Independence in Toileting for a Patient Having Bilateral Upper-Limb Hemimelia

BONNIE WRIGHT, O.T.R.


Case Description

T .,a black male, was born in January 1966. He has a diagnosis of bilateral upper-limb partial hemimelia with two functioning digits on the right and one on the left. He also demonstrates torsion of the left tibia, asymmetric head, and low-cervical spina bifida occulta. Toileting has continually been a major problem for T. and requires that he have special assistance at home and at school.

Corrective Measures

Since the spring of 1973 various clothing and mechanical adaptations have been developed to enable T. to remove and replace his trousers for toileting.

Pants-Zipper Modifications

Velcro replacement zippers were tried to adapt the pants zippers so that T. could zip and unzip. When the zipper was adapted with Velcro, the trousers opened to the left. T. has range of motion only from his body midline to the right. Therefore, if Velcro was to be used the front of the trousers would have to be reconstructed. The complexity of the reconstruction caused us to eliminate this method as a practical solution for the problem.

A metal ring was placed through the zipper tab to enable T. to pull up the zipper. However, he still was unable to unzip it. By using a long wire with a hook on the end he was able to push the zipper down with his right flipper. This method proved unsatisfactory because function was dependent on the particular zipper in use and because the pants sometimes bunched during the unzipping process.

Trouser Modifications

Trousers were adapted by adding elastic at the waist side seams. It was hoped that T. would be able to remove these pants without unfastening them. To aid in lowering his pants, a rounded wooden drawer knob was attached to a small piece of wood which was mounted on the wall at waist level. This allowed him to push his pants waist against the knob and thus lower his pants. However, the elastic placed in the side seams held his trousers so firmly that T. could not push them over his hips.

Next, suspenders were attached to loose-fitting pants to allow T. to lower his pants without unfastening them. Even after continued practice, the suspenders proved unsatisfactory. If the suspenders were adjusted tightly enough to hold the trousers properly, they were then too tight for T. to slip them off his shoulders.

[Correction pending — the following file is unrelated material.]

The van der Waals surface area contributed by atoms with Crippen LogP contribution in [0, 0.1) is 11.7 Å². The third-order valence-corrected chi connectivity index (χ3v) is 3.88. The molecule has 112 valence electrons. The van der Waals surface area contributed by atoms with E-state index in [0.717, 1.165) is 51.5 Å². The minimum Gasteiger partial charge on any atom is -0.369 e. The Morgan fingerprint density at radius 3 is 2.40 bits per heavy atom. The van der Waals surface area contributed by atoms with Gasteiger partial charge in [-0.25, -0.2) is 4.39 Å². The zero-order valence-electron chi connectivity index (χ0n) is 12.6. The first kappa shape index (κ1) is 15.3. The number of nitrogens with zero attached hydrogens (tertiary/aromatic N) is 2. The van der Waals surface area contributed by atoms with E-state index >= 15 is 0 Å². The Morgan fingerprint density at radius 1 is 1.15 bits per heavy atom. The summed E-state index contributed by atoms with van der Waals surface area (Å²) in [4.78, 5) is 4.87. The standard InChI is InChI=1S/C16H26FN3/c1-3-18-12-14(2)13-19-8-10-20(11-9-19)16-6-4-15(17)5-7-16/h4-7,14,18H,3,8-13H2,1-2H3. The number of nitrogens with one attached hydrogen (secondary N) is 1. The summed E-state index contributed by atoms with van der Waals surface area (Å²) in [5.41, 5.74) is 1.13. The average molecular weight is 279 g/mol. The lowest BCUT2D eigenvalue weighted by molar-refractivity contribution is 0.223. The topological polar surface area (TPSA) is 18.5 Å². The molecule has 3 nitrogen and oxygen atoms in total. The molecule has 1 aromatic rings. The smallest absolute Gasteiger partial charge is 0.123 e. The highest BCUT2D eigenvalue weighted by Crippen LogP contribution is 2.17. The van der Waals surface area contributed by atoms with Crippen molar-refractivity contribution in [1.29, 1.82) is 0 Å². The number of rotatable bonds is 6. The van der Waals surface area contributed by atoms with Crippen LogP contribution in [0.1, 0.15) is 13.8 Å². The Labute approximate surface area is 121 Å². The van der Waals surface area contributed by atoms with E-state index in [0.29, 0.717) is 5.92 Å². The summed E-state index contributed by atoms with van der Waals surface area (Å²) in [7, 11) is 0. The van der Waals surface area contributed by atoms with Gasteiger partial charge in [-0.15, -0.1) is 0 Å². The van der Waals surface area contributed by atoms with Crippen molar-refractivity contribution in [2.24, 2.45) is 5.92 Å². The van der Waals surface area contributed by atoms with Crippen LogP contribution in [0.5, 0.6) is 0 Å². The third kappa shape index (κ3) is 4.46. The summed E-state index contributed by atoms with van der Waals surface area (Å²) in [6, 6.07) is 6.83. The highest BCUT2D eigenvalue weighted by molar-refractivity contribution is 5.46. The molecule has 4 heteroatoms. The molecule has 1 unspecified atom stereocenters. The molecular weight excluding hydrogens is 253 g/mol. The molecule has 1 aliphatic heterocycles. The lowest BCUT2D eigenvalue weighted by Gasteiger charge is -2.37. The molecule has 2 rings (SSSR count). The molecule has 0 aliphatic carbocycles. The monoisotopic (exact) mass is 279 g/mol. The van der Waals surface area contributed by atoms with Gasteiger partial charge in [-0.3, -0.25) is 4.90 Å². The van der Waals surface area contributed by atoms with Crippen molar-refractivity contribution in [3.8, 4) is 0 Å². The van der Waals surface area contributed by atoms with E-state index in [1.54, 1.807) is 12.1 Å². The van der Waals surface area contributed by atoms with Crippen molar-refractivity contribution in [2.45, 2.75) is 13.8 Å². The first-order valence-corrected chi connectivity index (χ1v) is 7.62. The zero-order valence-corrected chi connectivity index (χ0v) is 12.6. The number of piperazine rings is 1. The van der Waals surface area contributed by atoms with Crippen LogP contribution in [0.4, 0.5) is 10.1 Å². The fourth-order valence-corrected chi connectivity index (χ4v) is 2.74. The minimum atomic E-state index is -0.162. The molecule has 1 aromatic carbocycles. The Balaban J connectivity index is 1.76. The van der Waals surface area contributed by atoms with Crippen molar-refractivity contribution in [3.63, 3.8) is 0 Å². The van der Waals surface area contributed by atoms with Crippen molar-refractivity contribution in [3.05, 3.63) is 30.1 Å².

We felt that if the waist of the trousers was large enough the pants could be lowered without unfastening them. A leather belt was made with a Velcro closure. T. was able to unfasten the belt but was unable to push the end of the belt through the buckle ring and pull it tight enough to hold up his trousers.

Finally a coverall type of trouser (overalls) was chosen. The overalls selected ( Figure 1 ) had a low, scooped back allowing easy removal, and they were one size larger than T. usually wears. T. slides each strap off his shoulders and moves his trunk laterally in quick motions until the trousers slip to the floor. He then is able to move the leg opening of his undershorts aside and urinate. After completing his toileting, T. pulls up each shoulder strap with his upper limbs while maneuvering the trousers up his trunk. He then places one shoulder strap onto the knob of the bathroom door and is able to place his shoulder into the strap, thus properly positioning one side of his trousers ( Figure 2 ). He is able to free the strap by rotating his trunk backwards from the doorknob. He then places the other strap of his trousers over the doorknob and repeats the process, thereby completing his dressing. Using the overall type of trousers appears to be the most satisfactory method for T. to raise and lower his trousers. The overalls do not require an unfastening, and if necessary the straps can be adjusted as he grows taller. The difficulty with this particular low-scooped-back style is that often the straps slip off T.'s shoulders even though they are adjusted as tightly as possible. Different styles of overalls will he studied in the future in an attempt to alleviate this problem.

Toileting-Device Stand

Because of the high level of his congenital amputations, T. also requires special assistance for bowel movements. The toileting device described by Friedmann1 was built so that T. could wipe himself after a bowel movement. Often, however, he had a bowel movement during school hours, necessitating assistance by an attendant. We designed and built a sturdy structure to hold this toileting device so that it did not have to he placed on a bathtub edge ( Figure 3 ). The stand ( Figure 4 ) has a wooden base on which T. stands, thus giving stability to the toileting device. The device sits on a 1.3-cm (1/2-in.) diameter steel pipe which can be replaced with longer sections as the child grows taller. At present this stand appears to be working well in meeting his needs.

It is hoped that by the Fall of 1976, T. will be totally independent in toileting. Through the aid of his overalls and his toileting device we hope that T. will be able to attend a regular school in his community.

Acknowledgments

The toileting-device stand was designed by George Ackerman, and the diagram was drawn by Roger Will.

References:
1. Friedmann, Liesl, Toileting device for high-level upper-limb amputees. Inter Clin Inform Bull, 14:7-8:25-27, 1975.